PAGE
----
Now that the shift has happened and we are being awakened to the greater purpose for which we’ve been sent to planet earth, we have to prepare ourselves for this new way of thinking and operating. We’re being called to open our hearts to each other and instead of selfishly working for our own good, God is challenging us to work according to His plan for the universe.

It’s easy to nod our heads in acceptance to the call. However, the work comes in removing our protective barriers and opening our hearts while aligning our behaviors so that Spirit, without resistance or judgment, can flow through us.

I don’t know about you, but I have to confess that it’s been a challenge to crystalize the vision and a little overwhelming to get a grip on how to successfully fulfill my assignments. Oprah asks, “What do you know for sure?” What I now know for sure is that I’ll never have all the answers. But, I do have access to the answer for each moment that I’m given. And–that’s enough for me.

Here’s why. There are Angelic forces that work on your and my behalf. While we’re thinking, pondering and sending our requests to God, the Angels are moving and prompting the people who are appointed to help us complete our tasks. What I’m noticing is that often, people will find and reach out to us and we then become witnesses of own life. I’m in awe of God’s divine system.

Recently, I’ve had three such breathtaking moments when the call came with no effort on my part, but to stay in my lane and do the work I’ve been asked to do.

Woman w/ Sign

  • I received an email for an interview from Urbanette Magazine Reporter Vanessa Ness. Urbanette is the longest running women’s online magazine. Here’s a sample of her thought-provoking questions.

Urbanette: Does gender play a role in one’s tendency to build inspiration through group dynamics?

S. Renee: …Inspiration is arousing someone to act on something. It’s often used as a spiritual term to denote in spirit, which means that through Spirit one is caused to act. There is a good spirit and a bad spirit…Read more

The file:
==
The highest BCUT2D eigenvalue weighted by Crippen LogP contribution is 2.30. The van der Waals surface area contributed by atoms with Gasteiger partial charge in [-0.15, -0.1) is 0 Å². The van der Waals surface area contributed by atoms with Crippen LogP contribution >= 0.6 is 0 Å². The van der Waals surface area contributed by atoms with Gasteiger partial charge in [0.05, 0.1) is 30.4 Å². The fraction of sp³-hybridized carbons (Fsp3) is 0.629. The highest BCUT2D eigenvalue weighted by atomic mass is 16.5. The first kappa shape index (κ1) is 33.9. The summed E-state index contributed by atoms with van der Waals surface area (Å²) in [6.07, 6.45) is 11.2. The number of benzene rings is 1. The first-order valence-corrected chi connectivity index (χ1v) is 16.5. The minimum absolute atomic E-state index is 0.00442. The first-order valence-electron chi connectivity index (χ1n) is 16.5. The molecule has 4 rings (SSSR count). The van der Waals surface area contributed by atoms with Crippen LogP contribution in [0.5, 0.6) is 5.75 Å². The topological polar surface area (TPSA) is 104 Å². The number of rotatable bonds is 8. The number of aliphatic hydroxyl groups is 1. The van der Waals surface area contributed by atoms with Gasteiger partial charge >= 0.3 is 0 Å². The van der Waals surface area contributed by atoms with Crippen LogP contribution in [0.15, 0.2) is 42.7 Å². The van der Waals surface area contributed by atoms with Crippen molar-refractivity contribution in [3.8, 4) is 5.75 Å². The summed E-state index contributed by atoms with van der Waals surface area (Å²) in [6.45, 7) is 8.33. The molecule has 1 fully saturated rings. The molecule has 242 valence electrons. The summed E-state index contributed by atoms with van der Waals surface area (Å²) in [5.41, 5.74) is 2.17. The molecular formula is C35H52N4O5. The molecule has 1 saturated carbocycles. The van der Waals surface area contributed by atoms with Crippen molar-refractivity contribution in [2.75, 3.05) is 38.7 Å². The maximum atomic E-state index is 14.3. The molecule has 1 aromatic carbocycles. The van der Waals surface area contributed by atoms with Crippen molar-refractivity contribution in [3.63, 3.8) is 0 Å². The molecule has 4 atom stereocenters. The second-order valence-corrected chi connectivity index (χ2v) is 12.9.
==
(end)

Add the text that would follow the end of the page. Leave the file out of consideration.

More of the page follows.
If the interview speaks to you, please leave a comment, “Like” it, email, tweet, etc. Your response is necessary to continue to help raise the spiritual consciousness of all people in various industries.

  • Ola Jackson, Founder and CEO, OWN: Onyx Woman Network requested that I join two other dynamic women to discuss Life as an Entrepreneur. Click the title to listen to the 30-minute interview. If you’re thinking about starting a business, the challenges you hear during this interview may scare you, but the stories are real. If you have a business, listen to avoid devastating pitfalls and to be inspired by how you can overcome them.
I hope you’re encouraged to continue the journey. At times, it feels like a mammoth of a task, but it’s our duty to prepare daily for our charge. I’m in prayerful support of your divine desires. Continue to hold on to truth–there is more.

Free free to leave your comment below. If you want to become a part of my innercircle visit srenee.com. Or, to get a FREE audio download of Chapter 2 of my book There Is More Inside visit www.bullied2lead.com. Or, for 10 days of inspiration and growth get your downloads at www.coachsrenee.com.

2012 Copyrights. All Rights Reserved.

© 2012 All rights reserved. S. Renee, SRS Productions, Inc., There Is More Inside®

How to Breathe Life Into a Dying Brand

I’m chair of the board of a scholarship fund in my parents’ name. It’s called the William J. & Reverend Shirley M. Smith, Sr. Scholarship Fund. To celebrate 50 years of marriage and their life and legacy of serving and giving to the community, it provides a three-year $1000 renewable scholarship to second-year collegians with a grade point average (GPA) of 3.0 – 2.5. The scholarship is intended to encourage, uplift, and develop those who are often overlooked because they aren’t considered to be the best or the brightest—but, we know better. We have all known people who started out as “least likely to succeed” but who finished well. My father and mother are two great examples of that kind of success.